There is a downside to this process.

First, what if the idea isn't held only by impotent geezers? What if we've only talked ourselves into believing this, when in fact the idea is widely held by people our own age (or even, though we don't like to think of them, by people younger than us)? The effortlessness of letting a sterile idea die off may be too appealing for us to accurately judge the idea itself.

The lack of charity shown to the impotent geezers also takes a darker form than common or garden hatred. Not only do we in effect say, "It is good to hate these old bats. May their blindness destroy them." We actually depend on their blindness and failings to get what we want. It's a sort of perverse and passive use of others as objects, as means to our desired end.

Maybe I'm reading too much into the occasional insult, taunt, or mock. But evil has a way of making itself at home in the human heart, even if you try to keep it to one small closet.


Thursday, June 12, 2003

Harry Potter and the Thunderous Din

What can I say? I think the fuss is more interesting than the books.

I also think Kathy Shaidle has the right take (if too bluntly stated) on the question of whether Harry Potter encourages witchcraft among children:
Some Wiccans say yes, but then, Wiccans are morons.
The Mighty Barrister, reacting to the same article, disagrees:
I haven't read the Harry Potter books. I don't intend to read them....
[Fair enough. I don't believe it's always necessary to have read a book to have an opinion of its worth.]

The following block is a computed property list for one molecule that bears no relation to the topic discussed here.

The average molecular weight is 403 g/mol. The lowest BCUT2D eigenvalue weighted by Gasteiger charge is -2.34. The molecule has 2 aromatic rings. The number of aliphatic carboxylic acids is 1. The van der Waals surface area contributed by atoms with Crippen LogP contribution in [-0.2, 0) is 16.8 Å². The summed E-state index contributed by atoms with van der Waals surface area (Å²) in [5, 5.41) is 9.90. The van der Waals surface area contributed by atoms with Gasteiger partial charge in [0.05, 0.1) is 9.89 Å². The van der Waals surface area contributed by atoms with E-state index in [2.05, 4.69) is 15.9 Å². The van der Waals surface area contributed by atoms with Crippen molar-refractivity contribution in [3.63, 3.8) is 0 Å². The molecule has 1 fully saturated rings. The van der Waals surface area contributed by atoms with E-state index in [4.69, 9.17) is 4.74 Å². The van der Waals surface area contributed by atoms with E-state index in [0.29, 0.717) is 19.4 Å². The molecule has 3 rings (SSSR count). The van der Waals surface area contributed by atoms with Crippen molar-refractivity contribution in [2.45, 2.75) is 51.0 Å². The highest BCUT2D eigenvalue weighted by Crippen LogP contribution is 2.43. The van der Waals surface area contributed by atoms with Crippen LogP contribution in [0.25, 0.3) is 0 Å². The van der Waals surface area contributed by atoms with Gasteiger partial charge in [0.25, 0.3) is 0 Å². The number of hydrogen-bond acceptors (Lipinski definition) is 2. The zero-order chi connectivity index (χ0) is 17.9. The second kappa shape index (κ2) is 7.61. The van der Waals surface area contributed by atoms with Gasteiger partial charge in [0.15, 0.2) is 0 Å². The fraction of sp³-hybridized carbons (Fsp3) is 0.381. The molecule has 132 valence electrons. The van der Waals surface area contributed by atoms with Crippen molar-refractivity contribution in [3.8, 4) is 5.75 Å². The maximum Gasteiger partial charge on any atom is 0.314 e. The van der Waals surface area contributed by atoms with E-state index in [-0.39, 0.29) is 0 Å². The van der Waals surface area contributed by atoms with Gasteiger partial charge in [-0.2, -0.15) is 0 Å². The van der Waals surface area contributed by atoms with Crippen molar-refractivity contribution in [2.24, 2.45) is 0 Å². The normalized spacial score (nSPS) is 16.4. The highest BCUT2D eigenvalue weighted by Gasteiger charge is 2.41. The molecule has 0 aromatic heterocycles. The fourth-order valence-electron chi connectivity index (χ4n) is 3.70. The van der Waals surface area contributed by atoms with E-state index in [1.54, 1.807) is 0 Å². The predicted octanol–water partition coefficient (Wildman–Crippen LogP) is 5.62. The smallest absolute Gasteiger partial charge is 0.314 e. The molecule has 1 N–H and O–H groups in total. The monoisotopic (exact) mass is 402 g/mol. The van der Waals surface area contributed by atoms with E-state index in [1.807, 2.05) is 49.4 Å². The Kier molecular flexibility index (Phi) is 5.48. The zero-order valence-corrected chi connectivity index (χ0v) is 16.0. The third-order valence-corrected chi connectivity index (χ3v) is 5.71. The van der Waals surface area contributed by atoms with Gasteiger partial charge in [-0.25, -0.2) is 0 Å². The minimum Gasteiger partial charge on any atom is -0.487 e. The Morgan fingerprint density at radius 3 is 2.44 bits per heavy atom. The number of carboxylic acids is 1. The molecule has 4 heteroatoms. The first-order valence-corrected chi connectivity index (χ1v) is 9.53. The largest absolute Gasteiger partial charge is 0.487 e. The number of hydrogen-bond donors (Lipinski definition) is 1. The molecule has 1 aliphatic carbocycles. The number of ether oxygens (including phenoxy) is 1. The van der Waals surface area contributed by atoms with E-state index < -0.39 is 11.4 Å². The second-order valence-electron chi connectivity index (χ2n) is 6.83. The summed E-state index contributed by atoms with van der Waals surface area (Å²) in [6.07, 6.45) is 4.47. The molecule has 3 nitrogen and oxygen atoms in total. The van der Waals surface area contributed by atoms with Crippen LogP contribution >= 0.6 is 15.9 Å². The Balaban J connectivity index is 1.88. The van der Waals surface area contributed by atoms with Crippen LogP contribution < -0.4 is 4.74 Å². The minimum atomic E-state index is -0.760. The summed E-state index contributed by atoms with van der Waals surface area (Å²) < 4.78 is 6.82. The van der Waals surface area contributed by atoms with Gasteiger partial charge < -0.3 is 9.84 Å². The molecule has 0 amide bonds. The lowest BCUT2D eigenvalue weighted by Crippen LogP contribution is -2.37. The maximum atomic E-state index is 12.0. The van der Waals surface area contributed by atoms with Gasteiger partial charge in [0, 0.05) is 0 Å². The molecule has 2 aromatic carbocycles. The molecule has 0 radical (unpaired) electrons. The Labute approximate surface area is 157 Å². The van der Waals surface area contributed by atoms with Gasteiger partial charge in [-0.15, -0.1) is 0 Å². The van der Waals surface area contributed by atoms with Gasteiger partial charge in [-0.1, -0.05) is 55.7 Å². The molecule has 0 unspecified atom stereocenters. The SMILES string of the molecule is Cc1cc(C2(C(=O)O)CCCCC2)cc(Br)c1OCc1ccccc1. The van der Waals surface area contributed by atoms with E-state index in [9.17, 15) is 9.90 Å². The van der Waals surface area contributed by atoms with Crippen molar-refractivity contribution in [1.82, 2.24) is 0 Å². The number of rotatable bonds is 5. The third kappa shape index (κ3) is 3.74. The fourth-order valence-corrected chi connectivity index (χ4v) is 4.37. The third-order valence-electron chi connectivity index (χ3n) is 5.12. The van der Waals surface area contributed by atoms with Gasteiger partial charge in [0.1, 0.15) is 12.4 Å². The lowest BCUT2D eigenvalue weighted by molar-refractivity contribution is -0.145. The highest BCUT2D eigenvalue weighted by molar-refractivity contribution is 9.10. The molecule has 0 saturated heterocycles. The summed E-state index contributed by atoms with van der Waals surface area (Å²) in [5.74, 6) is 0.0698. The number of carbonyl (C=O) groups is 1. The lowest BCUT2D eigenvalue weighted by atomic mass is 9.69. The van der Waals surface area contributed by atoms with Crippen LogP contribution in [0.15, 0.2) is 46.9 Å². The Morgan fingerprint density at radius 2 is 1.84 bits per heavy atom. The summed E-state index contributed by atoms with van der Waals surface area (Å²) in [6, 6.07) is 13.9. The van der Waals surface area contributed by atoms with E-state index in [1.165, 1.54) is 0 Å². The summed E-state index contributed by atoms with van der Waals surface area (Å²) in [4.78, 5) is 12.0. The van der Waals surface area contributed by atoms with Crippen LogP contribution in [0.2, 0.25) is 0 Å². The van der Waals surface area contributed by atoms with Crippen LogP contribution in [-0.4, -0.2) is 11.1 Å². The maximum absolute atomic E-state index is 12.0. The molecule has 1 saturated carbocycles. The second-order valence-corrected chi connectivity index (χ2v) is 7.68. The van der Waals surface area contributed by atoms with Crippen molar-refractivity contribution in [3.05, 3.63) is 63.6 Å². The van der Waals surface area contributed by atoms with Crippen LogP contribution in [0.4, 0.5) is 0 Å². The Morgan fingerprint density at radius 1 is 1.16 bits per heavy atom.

With all the really good books out there, why bother with Potter? For all the defenders of the Potter books, it seems to me that you are putting on Christian goggles when you read these books. "Oh, but look at the Christian imagery!" How could it not have Christian imagery? First, Christianity has defined who we are for 2000 years. Second, if de debbil wants to tempt you, you think he'll do it with something spectacularly evil-looking, like bizarre pr0n or human sacrifice? No, he'll create a world you know, one in which you will feel comfortable enough to drop your guard.
This whole paragraph strikes me as doubtful.

First, I don't think there are that many "really good books" out there in the children's fantasy genre. I'm also relatively sympathetic to the benefits of knowing popular culture, particularly for children.

And I would hope that Christians don't have "Christian goggles," but look at everything with an interiorized Christian worldview.

The second non-Christian explanation of the Christian imagery of the books seems to suggest that whatever is comfortable and not spectacularly evil-looking should be suspected of having been created under devilish influence. I hope that isn't the Barrister's intent, because it's a daft notion.

Mostly, though, isn't the fact the writer is a Christian sufficient to explain any non-accidental Christian imagery? Is there really anything in the books that hints at any sort of veiled plot at all? Heck, the literal plots aren't exactly shocking revelation piled upon unexpected twist.


Don't tell the moral theologians, but...